Incomplete college applications skew admissions data

The number of students filling out college applications has never been higher. However, according to new data, some universities' admissions factors have been misinterpreted by both students and regulatory bodies, meaning that some colleges' admission rates may be inaccurate, reports The Washington Post.

For example, the U.S. Naval Academy in Anapolis, Maryland, received more than 19,000 college applications this year. However, officials at the school admitted that only 5,720 of those applications were complete, and that the others were discarded without being considered by the college admissions board.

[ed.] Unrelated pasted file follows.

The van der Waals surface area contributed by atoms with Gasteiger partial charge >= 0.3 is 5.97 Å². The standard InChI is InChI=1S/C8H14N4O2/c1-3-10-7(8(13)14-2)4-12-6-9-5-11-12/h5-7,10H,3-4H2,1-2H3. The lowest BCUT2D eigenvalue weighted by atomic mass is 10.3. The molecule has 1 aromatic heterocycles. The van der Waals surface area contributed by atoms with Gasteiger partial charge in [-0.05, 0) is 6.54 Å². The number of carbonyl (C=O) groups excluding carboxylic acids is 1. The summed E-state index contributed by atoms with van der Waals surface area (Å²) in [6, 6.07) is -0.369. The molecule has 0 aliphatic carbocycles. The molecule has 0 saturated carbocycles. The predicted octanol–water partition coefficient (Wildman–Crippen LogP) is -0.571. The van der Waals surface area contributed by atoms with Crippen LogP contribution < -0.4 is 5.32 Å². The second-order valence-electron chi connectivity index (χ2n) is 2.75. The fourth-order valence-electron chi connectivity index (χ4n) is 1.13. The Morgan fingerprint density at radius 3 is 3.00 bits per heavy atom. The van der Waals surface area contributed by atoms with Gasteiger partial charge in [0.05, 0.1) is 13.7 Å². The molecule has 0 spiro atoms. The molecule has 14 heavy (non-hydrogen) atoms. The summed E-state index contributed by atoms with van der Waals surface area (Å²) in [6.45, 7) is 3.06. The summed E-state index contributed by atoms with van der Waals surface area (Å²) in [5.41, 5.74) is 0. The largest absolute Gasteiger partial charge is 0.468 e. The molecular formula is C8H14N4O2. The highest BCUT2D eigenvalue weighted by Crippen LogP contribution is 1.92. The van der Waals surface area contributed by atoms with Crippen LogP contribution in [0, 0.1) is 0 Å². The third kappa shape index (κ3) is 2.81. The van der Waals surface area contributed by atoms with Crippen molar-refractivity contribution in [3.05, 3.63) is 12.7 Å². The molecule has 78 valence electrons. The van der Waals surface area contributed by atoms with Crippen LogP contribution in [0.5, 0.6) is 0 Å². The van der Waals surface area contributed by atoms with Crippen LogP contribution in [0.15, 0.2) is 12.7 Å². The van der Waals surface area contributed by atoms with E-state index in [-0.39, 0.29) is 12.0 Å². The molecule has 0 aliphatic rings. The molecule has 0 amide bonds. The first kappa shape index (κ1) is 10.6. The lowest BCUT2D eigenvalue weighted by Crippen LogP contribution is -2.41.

Selectivity can be good for a college's image, and the figures released by the U.S. Naval Academy indicate that its selectivity rate was 7.5 percent, one percentage point below the prestigious Princeton University in New Jersey.

"Other colleges don’t require push-ups," Commander William Marks, a spokesperson for the academy, told the news source. "We want it to be hard. We want you to be a dedicated person just to apply here."

Selectivity may be good for colleges, but it can be a negative part of the application process for students. According to an article in the Huffington Post, parent Lisa Belkin said that many universities' practices of attracting as many college applicants as possible in order to raise selectivity scores can be damaging to some students' morale.


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